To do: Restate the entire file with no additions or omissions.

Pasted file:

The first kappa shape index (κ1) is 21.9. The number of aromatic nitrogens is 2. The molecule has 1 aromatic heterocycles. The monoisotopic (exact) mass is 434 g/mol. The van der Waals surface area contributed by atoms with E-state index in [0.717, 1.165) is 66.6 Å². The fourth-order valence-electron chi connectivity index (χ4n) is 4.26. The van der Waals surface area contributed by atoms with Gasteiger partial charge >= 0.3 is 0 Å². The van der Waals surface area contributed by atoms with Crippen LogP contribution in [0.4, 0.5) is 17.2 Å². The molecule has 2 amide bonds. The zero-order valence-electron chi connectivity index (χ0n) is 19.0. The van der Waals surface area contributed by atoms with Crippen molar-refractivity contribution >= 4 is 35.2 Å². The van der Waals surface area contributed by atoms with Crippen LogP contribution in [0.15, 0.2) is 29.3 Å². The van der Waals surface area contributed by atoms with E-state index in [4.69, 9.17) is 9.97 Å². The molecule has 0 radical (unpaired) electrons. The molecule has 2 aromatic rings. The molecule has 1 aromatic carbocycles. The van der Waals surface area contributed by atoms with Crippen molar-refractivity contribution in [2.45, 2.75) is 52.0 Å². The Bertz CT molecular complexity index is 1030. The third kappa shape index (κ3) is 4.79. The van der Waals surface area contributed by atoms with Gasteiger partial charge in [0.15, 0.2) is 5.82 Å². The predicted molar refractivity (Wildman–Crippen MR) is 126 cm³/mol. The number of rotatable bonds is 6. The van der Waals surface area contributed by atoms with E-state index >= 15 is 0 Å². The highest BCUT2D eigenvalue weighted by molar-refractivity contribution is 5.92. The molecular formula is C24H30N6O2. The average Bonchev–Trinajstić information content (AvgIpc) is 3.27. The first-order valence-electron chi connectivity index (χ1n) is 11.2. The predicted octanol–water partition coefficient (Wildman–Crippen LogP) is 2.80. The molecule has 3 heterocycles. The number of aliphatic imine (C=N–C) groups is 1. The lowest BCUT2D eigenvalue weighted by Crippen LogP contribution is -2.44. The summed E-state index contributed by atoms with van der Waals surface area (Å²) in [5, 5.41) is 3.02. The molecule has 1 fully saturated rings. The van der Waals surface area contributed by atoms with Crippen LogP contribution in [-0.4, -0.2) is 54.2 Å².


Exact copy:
The first kappa shape index (κ1) is 21.9. The number of aromatic nitrogens is 2. The molecule has 1 aromatic heterocycles. The monoisotopic (exact) mass is 434 g/mol. The van der Waals surface area contributed by atoms with E-state index in [0.717, 1.165) is 66.6 Å². The fourth-order valence-electron chi connectivity index (χ4n) is 4.26. The van der Waals surface area contributed by atoms with Gasteiger partial charge >= 0.3 is 0 Å². The van der Waals surface area contributed by atoms with Crippen LogP contribution in [0.4, 0.5) is 17.2 Å². The molecule has 2 amide bonds. The zero-order valence-electron chi connectivity index (χ0n) is 19.0. The van der Waals surface area contributed by atoms with Crippen molar-refractivity contribution >= 4 is 35.2 Å². The van der Waals surface area contributed by atoms with Crippen LogP contribution in [0.15, 0.2) is 29.3 Å². The van der Waals surface area contributed by atoms with E-state index in [4.69, 9.17) is 9.97 Å². The molecule has 0 radical (unpaired) electrons. The molecule has 2 aromatic rings. The molecule has 1 aromatic carbocycles. The van der Waals surface area contributed by atoms with Crippen molar-refractivity contribution in [2.45, 2.75) is 52.0 Å². The Bertz CT molecular complexity index is 1030. The third kappa shape index (κ3) is 4.79. The van der Waals surface area contributed by atoms with Gasteiger partial charge in [0.15, 0.2) is 5.82 Å². The predicted molar refractivity (Wildman–Crippen MR) is 126 cm³/mol. The number of rotatable bonds is 6. The van der Waals surface area contributed by atoms with E-state index >= 15 is 0 Å². The highest BCUT2D eigenvalue weighted by molar-refractivity contribution is 5.92. The molecular formula is C24H30N6O2. The average Bonchev–Trinajstić information content (AvgIpc) is 3.27. The first-order valence-electron chi connectivity index (χ1n) is 11.2. The predicted octanol–water partition coefficient (Wildman–Crippen LogP) is 2.80. The molecule has 3 heterocycles. The number of aliphatic imine (C=N–C) groups is 1. The lowest BCUT2D eigenvalue weighted by Crippen LogP contribution is -2.44. The summed E-state index contributed by atoms with van der Waals surface area (Å²) in [5, 5.41) is 3.02. The molecule has 1 fully saturated rings. The van der Waals surface area contributed by atoms with Crippen LogP contribution in [-0.4, -0.2) is 54.2 Å².